Those who study this topic have been looking at ways to “renew” representative democracy.
Recently, two rival proposals that trace back to classical Greece have resurfaced for a modern audience. Both limit who can vote and seek to stimulate apolitical and rational decision-making:
1) Representatives by lottery. Belgian author and cultural historian David Van Reybrouck suggests abolishing elections and appointing representatives by lottery instead. Van Reybrouck’s proposal extends the principle of sortition — how juries are appointed — to the legislature: Randomly selected citizens would reach the optimal decision via deliberation, supposedly without a need to be bothered with politicking. When their term is up, they go home.
2) Experts as representatives. Philosopher Jason Brennan at Georgetown University suggests disenfranchising the ignorant to slant political rule toward experts. His proposal recently received favorable discussion in The Washington Post. Inspired by Plato, the rule by properly trained experts, or epistocracy, would prevent politicians from being easily swayed by moneyed interests and demagogues.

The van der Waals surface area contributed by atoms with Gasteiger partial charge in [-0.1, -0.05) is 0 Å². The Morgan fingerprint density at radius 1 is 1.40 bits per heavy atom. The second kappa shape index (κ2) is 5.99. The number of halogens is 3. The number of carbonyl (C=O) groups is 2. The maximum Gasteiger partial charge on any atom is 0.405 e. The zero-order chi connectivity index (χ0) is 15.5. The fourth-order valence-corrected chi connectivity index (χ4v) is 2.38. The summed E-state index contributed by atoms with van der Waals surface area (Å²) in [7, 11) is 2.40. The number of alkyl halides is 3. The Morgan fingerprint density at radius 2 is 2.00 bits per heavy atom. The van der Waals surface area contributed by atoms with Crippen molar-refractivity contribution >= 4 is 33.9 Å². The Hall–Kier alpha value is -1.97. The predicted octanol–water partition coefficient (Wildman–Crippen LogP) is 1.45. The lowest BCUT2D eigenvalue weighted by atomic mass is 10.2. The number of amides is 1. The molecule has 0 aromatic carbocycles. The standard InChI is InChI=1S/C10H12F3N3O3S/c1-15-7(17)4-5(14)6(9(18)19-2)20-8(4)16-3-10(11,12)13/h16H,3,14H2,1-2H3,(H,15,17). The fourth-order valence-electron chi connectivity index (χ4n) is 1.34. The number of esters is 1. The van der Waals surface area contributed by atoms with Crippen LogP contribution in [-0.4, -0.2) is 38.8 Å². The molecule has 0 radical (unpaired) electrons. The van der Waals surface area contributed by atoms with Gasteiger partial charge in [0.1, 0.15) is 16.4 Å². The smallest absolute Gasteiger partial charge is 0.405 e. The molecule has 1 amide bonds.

In the wake of Brexit and Trump’s nomination, it is not difficult to see the attractiveness of such proposals. Both approaches address concerns about demagoguery and mob rule — both propose a government run apolitically by people who know what they are doing. The first option limits the enfranchisement by lot, the second one by brains.